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Why first base coaches should always wear a cup

Apr 24, 2013, 10:00 AM EDT

Or why they should pay better attention. Not sure which:

Ted Berg of USA Today has the background information on it.  It’s apparently from May 2012, but it just started floating around baseball writer circles yesterday.  Dates aside, it’s already timeless, no?

  1. historiophiliac - Apr 24, 2013 at 10:21 AM

    That kid has almost perfected a perfect melding of the Balk and HBPiD or BiD. Practice, practice, practice.

    • cur68 - Apr 24, 2013 at 10:40 AM

      Yeah, pretty good Dickslayer on him. If he wants to make it to the bigs, though, he’s gonna have to be able to leave his target writing on the ground, not just pirouetting. Still, he can command it.

      • historiophiliac - Apr 24, 2013 at 10:44 AM

        He’s learning. I think he shows some good promise. That coach just had grit and could shake it off.

    • badintent - Apr 25, 2013 at 3:50 AM

      Practice ? practice ? We talking about practice ?Practice ?

  2. hittfamily - Apr 24, 2013 at 10:49 AM

    This looks fake. The first baseman doesn’t attempt to run after the ball when he thinks it has gone to the fence, almost as if he knew he didn’t need to. Then he does a swipe to pick the ball up without glancing at the runner. Then he, the first baseman, calls timeout. Why? The runner knows the first baseman was drawn off the bag by the throw, but never bothers to look for the ball to see if he can advance. There are just too many oddities in this for it to be real.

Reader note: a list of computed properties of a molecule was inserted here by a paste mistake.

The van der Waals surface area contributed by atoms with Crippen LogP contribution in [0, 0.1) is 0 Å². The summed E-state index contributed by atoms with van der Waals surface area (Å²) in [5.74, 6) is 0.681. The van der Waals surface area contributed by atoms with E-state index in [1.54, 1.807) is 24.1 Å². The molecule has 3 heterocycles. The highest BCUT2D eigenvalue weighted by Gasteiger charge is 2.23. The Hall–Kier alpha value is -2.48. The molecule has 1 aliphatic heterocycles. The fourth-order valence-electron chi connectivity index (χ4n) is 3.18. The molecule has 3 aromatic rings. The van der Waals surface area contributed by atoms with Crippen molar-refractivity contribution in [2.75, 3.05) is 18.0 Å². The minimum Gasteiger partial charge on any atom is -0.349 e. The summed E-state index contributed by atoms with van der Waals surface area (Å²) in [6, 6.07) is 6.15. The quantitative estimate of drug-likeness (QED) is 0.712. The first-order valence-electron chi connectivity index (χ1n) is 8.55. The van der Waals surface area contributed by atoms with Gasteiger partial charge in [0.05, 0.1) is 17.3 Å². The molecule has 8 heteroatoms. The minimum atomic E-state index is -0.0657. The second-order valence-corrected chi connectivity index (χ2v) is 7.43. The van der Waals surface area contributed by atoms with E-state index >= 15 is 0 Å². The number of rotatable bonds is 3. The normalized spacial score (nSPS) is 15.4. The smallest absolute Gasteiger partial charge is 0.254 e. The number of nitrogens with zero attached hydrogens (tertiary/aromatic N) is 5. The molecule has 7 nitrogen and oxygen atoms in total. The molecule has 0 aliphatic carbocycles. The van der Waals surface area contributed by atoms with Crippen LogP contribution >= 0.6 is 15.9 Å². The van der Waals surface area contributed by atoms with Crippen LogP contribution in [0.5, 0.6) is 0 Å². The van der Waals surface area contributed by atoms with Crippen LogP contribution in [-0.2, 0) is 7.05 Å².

• Francisco (FC) - Apr 24, 2013 at 11:28 AM

      No need for conspiracy theories, I know nothing I say will change your mind but what I see is a first baseman who lunges to his left, turning his head to follow the trajectory of the errant ball and immediately sees it hits the 1B coach, at this point he doesn’t have to run after any ball because he saw the coach get HBPiD and the ball bounce nearby. The runner slid back headfirst towards the bag and IS LOOKING IN THE DIRECTION of the Coach and can see him hurt and the ball being picked up by the fielder as he stays on the bag. In fact he doesn’t take look away during the entire sequence. He sees the ball at all times.

      After hitting the coach at this point the ball is dead and they’re calling a time-out. There’s nothing odd here except your perception of the events in this video.

      • historiophiliac - Apr 24, 2013 at 11:39 AM

        Some people just gotta be clever and can’t enjoy a good internet funny… :(

      • hittfamily - Apr 24, 2013 at 12:41 PM

        Upon further review, the runner does look. But the 1st baseman never does. He even says something to the coach, prior to looking at the runner. He casually picks up the ball, without even glancing behind him. Also, who was filming this, the 3rd base coach?

  3. mentalotherhalf - Apr 24, 2013 at 12:12 PM

    Pitcher thought that first base coach was just a little too helpful to his runners…

    • badintent - Apr 25, 2013 at 3:51 AM

      Ball(s) don’t Lie

  4. mentalotherhalf - Apr 24, 2013 at 12:12 PM

    And I wonder whether it was the pitcher or first base coach who ended the conversation by screaming, “Get off my mound!”

  5. largebill - Apr 24, 2013 at 12:39 PM

    Several years ago I was coaching 1B. I was talking to our baserunner and first baseman. Our guy barely had much of a lead. All of a sudden the pitcher stepped off and fired a bullet to first. The fielder never moved and I got nailed bad in the groin. Walked it off, but wow. If it was a couple inches over . . . . . well I don’t want to think how that might of hurt.

  6. schuch10 - Apr 24, 2013 at 1:26 PM

    Is that Ryan Zimmerman on the mound?

  7. sarcasticks - Apr 24, 2013 at 3:49 PM

    The fact that the coach didn’t immediately hit the ground in writhing agony contradicts one particular stereotype.

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